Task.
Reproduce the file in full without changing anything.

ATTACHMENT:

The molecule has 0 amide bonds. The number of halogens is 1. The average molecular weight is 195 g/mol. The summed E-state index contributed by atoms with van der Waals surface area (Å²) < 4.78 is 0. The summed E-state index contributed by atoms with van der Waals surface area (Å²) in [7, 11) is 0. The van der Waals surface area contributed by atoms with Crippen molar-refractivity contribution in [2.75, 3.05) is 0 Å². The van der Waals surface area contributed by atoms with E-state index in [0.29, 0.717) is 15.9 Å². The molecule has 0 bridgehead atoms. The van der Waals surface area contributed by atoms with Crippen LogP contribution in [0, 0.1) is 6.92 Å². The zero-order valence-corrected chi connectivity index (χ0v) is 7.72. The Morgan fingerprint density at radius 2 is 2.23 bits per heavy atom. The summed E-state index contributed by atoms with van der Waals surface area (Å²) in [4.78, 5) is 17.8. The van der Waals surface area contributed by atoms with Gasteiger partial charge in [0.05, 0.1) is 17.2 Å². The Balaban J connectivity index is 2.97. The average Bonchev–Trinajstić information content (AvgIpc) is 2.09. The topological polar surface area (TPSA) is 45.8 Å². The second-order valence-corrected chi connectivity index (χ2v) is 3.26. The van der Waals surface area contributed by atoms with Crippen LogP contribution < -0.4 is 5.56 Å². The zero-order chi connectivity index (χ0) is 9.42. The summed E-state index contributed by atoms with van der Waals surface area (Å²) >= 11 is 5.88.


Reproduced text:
The molecule has 0 amide bonds. The number of halogens is 1. The average molecular weight is 195 g/mol. The summed E-state index contributed by atoms with van der Waals surface area (Å²) < 4.78 is 0. The summed E-state index contributed by atoms with van der Waals surface area (Å²) in [7, 11) is 0. The van der Waals surface area contributed by atoms with Crippen molar-refractivity contribution in [2.75, 3.05) is 0 Å². The van der Waals surface area contributed by atoms with E-state index in [0.29, 0.717) is 15.9 Å². The molecule has 0 bridgehead atoms. The van der Waals surface area contributed by atoms with Crippen LogP contribution in [0, 0.1) is 6.92 Å². The zero-order valence-corrected chi connectivity index (χ0v) is 7.72. The Morgan fingerprint density at radius 2 is 2.23 bits per heavy atom. The summed E-state index contributed by atoms with van der Waals surface area (Å²) in [4.78, 5) is 17.8. The van der Waals surface area contributed by atoms with Gasteiger partial charge in [0.05, 0.1) is 17.2 Å². The Balaban J connectivity index is 2.97. The average Bonchev–Trinajstić information content (AvgIpc) is 2.09. The topological polar surface area (TPSA) is 45.8 Å². The second-order valence-corrected chi connectivity index (χ2v) is 3.26. The van der Waals surface area contributed by atoms with Crippen LogP contribution < -0.4 is 5.56 Å². The zero-order chi connectivity index (χ0) is 9.42. The summed E-state index contributed by atoms with van der Waals surface area (Å²) >= 11 is 5.88.